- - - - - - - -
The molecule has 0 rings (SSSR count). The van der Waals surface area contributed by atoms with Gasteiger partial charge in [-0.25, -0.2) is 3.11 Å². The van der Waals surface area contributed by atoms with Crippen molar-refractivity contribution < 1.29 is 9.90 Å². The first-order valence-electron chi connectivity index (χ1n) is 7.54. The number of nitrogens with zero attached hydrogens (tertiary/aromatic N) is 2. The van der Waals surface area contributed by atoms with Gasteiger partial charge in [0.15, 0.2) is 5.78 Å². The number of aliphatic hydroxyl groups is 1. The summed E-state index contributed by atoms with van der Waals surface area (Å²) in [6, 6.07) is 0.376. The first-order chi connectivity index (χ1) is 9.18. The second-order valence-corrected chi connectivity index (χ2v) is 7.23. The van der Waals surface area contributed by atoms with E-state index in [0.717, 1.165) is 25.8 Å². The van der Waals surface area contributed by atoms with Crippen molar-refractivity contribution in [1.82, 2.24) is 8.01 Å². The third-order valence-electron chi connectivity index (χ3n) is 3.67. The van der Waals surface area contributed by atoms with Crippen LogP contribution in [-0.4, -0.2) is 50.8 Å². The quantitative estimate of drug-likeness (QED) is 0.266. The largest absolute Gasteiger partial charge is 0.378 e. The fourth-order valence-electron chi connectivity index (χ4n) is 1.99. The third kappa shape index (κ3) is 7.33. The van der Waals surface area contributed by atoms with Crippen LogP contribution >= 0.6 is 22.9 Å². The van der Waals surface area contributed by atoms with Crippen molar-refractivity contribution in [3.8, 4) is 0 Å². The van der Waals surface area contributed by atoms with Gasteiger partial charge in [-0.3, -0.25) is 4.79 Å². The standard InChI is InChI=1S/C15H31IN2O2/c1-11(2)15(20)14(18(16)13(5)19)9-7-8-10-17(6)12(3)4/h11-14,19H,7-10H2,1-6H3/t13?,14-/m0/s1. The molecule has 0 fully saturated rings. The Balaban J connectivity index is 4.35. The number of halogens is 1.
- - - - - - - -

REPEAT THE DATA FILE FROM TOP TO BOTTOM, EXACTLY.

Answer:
The molecule has 0 rings (SSSR count). The van der Waals surface area contributed by atoms with Gasteiger partial charge in [-0.25, -0.2) is 3.11 Å². The van der Waals surface area contributed by atoms with Crippen molar-refractivity contribution < 1.29 is 9.90 Å². The first-order valence-electron chi connectivity index (χ1n) is 7.54. The number of nitrogens with zero attached hydrogens (tertiary/aromatic N) is 2. The van der Waals surface area contributed by atoms with Gasteiger partial charge in [0.15, 0.2) is 5.78 Å². The number of aliphatic hydroxyl groups is 1. The summed E-state index contributed by atoms with van der Waals surface area (Å²) in [6, 6.07) is 0.376. The first-order chi connectivity index (χ1) is 9.18. The second-order valence-corrected chi connectivity index (χ2v) is 7.23. The van der Waals surface area contributed by atoms with E-state index in [0.717, 1.165) is 25.8 Å². The van der Waals surface area contributed by atoms with Crippen molar-refractivity contribution in [1.82, 2.24) is 8.01 Å². The third-order valence-electron chi connectivity index (χ3n) is 3.67. The van der Waals surface area contributed by atoms with Crippen LogP contribution in [-0.4, -0.2) is 50.8 Å². The quantitative estimate of drug-likeness (QED) is 0.266. The largest absolute Gasteiger partial charge is 0.378 e. The fourth-order valence-electron chi connectivity index (χ4n) is 1.99. The third kappa shape index (κ3) is 7.33. The van der Waals surface area contributed by atoms with Crippen LogP contribution >= 0.6 is 22.9 Å². The van der Waals surface area contributed by atoms with Crippen molar-refractivity contribution in [3.8, 4) is 0 Å². The van der Waals surface area contributed by atoms with Gasteiger partial charge in [-0.3, -0.25) is 4.79 Å². The standard InChI is InChI=1S/C15H31IN2O2/c1-11(2)15(20)14(18(16)13(5)19)9-7-8-10-17(6)12(3)4/h11-14,19H,7-10H2,1-6H3/t13?,14-/m0/s1. The molecule has 0 fully saturated rings. The Balaban J connectivity index is 4.35. The number of halogens is 1.